8 Strategies for Successful Yoga Co-Teaching

Despite the fact that as yoga teachers we are constantly surrounded by people, teaching yoga can also be quite a lonely experience. We travel from studio to studio, from client to client, and create our class plans on our own. Teaching with another person adds a completely different dimension to the teaching experience. We plan, prepare, teach and reflect together.

At Wild Love Beamer, we teach social types of yoga such as Partner Yoga, AcroYoga, Family Yoga and special yoga events together.

We’ve heard many stories and opinions where people avoid building businesses together with their loved ones. We found that working together is a very fulfilling and deeply connective experience, and it improved our own teaching, as well as public speaking skills as one has to be not only aware of oneself and one’s students, but also the co-teacher. Here are 9 strategies that help us to have a pleasurable co-teaching experience.

1. Stick to your role & Give space for your co-teacher

When preparing your class plan, decide who is teaching what so you are both clear that all sections of your class are covered. Social Psychologists use the term of ‘shared responsibility’ – basically saying that the more people that are responsible to perform the same action, the less likely it is that one person will perform it!
Once you decide which parts of the class your co-teacher is covering, release control of those sections. Often we explain things in a different way, and one way is not the right way. Some of your students will click more to your explanations, whereas others to your co-teachers.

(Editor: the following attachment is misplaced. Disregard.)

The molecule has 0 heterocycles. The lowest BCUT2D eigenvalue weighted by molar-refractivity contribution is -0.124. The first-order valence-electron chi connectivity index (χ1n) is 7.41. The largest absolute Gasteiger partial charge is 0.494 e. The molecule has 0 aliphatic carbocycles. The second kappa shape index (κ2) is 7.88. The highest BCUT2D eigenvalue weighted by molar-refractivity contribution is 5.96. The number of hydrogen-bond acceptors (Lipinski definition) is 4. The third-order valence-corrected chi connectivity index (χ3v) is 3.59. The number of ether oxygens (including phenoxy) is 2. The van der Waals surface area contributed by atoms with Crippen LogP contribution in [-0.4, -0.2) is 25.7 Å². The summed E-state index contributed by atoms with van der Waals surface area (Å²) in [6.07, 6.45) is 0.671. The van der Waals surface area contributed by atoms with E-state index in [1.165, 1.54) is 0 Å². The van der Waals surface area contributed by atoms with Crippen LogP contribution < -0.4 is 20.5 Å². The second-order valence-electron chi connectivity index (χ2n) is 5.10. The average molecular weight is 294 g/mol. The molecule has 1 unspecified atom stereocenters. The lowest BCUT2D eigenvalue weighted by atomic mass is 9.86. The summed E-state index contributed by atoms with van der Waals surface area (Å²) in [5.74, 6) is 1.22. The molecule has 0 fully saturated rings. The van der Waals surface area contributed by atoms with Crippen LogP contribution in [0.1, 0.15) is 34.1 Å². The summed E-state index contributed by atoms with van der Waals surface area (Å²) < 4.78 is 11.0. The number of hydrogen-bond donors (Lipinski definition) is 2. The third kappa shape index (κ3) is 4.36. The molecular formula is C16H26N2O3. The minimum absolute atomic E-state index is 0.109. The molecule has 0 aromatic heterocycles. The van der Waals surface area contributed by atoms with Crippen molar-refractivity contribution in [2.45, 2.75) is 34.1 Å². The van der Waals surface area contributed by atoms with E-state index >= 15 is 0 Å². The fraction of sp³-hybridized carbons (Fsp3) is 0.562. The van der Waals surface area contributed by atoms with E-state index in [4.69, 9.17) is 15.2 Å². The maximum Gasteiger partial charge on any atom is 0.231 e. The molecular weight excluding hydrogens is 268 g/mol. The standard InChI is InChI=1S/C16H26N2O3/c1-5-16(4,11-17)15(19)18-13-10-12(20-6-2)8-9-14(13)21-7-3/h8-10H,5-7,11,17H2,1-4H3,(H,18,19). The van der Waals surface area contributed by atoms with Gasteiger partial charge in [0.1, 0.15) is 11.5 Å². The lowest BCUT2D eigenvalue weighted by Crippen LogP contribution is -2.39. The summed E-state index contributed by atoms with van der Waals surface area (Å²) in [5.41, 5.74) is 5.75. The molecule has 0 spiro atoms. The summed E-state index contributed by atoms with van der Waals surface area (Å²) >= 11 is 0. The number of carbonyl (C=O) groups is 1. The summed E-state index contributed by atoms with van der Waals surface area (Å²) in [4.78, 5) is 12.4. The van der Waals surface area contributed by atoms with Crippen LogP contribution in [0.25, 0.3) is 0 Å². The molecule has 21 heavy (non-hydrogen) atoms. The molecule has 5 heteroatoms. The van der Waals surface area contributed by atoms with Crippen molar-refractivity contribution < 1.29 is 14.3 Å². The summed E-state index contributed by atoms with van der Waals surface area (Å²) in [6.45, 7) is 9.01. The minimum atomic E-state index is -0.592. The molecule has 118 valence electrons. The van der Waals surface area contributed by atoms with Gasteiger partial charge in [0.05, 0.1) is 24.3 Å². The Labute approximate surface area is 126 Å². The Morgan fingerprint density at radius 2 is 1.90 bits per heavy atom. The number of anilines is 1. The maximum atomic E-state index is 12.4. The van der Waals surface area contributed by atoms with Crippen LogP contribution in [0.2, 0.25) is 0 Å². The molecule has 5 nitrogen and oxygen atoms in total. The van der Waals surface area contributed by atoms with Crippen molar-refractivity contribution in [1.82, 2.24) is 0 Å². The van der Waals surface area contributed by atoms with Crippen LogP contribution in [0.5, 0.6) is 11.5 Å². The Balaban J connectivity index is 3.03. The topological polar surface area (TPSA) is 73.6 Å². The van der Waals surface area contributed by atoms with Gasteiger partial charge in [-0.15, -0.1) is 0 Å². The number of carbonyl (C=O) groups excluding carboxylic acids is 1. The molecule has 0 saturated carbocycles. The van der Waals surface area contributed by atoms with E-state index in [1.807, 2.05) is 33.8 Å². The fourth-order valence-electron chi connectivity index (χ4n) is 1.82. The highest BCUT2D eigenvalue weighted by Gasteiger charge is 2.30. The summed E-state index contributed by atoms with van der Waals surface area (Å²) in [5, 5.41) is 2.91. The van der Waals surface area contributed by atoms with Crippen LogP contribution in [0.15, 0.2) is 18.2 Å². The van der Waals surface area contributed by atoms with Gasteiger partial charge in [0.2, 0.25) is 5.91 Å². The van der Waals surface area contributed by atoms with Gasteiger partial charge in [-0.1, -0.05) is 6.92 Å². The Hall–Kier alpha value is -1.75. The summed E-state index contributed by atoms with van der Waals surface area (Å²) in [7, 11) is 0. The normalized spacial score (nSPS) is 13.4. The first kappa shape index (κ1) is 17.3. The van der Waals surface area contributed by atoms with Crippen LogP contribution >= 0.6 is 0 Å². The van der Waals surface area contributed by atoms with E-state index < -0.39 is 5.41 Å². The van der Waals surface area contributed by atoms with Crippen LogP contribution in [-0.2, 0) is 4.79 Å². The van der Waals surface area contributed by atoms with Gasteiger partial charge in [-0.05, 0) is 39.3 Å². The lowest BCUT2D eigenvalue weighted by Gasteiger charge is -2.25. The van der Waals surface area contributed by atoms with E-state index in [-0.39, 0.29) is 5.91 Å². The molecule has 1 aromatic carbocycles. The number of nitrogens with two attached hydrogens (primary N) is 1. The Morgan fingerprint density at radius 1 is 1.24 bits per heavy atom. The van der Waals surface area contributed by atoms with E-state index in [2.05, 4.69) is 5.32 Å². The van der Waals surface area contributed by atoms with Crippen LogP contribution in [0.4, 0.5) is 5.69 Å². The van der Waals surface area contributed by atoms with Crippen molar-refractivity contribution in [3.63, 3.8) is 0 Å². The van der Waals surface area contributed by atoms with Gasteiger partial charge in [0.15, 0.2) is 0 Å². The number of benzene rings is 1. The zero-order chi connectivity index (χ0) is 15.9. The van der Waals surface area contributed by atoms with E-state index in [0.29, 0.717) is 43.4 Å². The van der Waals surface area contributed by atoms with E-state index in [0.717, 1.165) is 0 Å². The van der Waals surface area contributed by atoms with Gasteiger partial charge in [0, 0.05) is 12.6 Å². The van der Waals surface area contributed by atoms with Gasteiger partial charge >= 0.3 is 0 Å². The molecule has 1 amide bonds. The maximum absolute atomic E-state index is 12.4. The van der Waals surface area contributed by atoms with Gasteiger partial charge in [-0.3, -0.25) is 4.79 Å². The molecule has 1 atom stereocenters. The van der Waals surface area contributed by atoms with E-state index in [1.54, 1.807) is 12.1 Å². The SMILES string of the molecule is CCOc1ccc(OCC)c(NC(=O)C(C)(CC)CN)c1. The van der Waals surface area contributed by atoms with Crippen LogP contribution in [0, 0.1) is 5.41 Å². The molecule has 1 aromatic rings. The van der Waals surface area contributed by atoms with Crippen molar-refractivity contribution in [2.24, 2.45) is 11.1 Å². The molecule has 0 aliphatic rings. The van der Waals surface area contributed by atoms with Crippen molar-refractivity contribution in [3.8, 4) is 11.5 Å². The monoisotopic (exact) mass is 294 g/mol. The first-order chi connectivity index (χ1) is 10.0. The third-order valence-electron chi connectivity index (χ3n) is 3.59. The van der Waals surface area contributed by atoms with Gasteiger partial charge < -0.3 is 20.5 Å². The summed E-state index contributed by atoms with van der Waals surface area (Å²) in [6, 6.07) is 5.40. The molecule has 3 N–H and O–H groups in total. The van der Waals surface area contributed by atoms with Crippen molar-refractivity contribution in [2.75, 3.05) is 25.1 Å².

2. 50/50 air time

Sharing the amount of teaching time equally gives equal value to each teacher’s contribution to the class. We think that this is the main difference between assistance and co-teaching. By sharing roughly equal air time, your students feel looked after two skilled teachers which adds more quality and value for the session you teach.  If you feel that you talked too much, learn to invite your co-teacher to contribute. However, we did find that it is harder the other way round… when you are aware that your co-teacher is talking too much and you don’t want to feel like you’re in a market over talking on each other, or worse talking too much at your students together. Of course in some projects one of you might have more airtime when another is overlooking the behind the scenes. Make sure that you make each other’s work visible.

3. See the bigger picture

Some projects will require more skills from one person or another, so remember to turn your eagle vision on and observe the bigger picture, simply saying the next project might require the other to contribute more

4. Keep it positive!

Never ever make your co-teacher look lower. If in some ways you feel you did – make sure to shine a light on it saying ‘this sounded like my co-teacher didn’t do this but …’. Always big each other up, have each other’s back and never portray a struggle in teaching together with others or especially with your students.